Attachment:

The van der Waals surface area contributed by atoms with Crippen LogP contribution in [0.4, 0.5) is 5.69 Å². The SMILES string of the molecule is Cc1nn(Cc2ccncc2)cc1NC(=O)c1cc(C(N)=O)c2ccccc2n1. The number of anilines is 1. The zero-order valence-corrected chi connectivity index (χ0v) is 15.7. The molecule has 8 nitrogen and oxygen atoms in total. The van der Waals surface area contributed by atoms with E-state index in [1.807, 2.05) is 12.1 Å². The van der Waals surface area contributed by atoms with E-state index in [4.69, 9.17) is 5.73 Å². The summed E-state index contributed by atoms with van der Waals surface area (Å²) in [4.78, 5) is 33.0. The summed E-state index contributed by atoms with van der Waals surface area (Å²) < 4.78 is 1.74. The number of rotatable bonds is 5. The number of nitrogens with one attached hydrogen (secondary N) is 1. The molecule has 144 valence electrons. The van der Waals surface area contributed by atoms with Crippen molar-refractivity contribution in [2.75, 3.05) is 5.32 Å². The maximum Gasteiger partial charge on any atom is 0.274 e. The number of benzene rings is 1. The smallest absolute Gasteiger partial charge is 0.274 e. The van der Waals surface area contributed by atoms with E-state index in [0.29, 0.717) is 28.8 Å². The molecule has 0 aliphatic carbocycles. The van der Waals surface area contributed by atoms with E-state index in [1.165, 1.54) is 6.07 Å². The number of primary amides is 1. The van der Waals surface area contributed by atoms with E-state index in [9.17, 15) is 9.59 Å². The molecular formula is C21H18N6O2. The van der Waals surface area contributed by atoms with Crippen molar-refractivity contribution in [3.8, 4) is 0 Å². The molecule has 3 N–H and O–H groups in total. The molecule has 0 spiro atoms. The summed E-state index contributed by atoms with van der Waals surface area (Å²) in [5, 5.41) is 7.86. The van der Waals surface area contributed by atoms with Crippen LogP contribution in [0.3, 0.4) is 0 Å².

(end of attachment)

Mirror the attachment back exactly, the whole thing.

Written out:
The van der Waals surface area contributed by atoms with Crippen LogP contribution in [0.4, 0.5) is 5.69 Å². The SMILES string of the molecule is Cc1nn(Cc2ccncc2)cc1NC(=O)c1cc(C(N)=O)c2ccccc2n1. The number of anilines is 1. The zero-order valence-corrected chi connectivity index (χ0v) is 15.7. The molecule has 8 nitrogen and oxygen atoms in total. The van der Waals surface area contributed by atoms with E-state index in [1.807, 2.05) is 12.1 Å². The van der Waals surface area contributed by atoms with E-state index in [4.69, 9.17) is 5.73 Å². The summed E-state index contributed by atoms with van der Waals surface area (Å²) in [4.78, 5) is 33.0. The summed E-state index contributed by atoms with van der Waals surface area (Å²) < 4.78 is 1.74. The number of rotatable bonds is 5. The number of nitrogens with one attached hydrogen (secondary N) is 1. The molecule has 144 valence electrons. The van der Waals surface area contributed by atoms with Crippen molar-refractivity contribution in [2.75, 3.05) is 5.32 Å². The maximum Gasteiger partial charge on any atom is 0.274 e. The number of benzene rings is 1. The smallest absolute Gasteiger partial charge is 0.274 e. The van der Waals surface area contributed by atoms with E-state index in [0.29, 0.717) is 28.8 Å². The molecule has 0 aliphatic carbocycles. The van der Waals surface area contributed by atoms with E-state index in [1.165, 1.54) is 6.07 Å². The number of primary amides is 1. The van der Waals surface area contributed by atoms with E-state index in [9.17, 15) is 9.59 Å². The molecular formula is C21H18N6O2. The van der Waals surface area contributed by atoms with Crippen molar-refractivity contribution in [3.8, 4) is 0 Å². The molecule has 3 N–H and O–H groups in total. The molecule has 0 spiro atoms. The summed E-state index contributed by atoms with van der Waals surface area (Å²) in [5, 5.41) is 7.86. The van der Waals surface area contributed by atoms with Crippen LogP contribution in [0.3, 0.4) is 0 Å².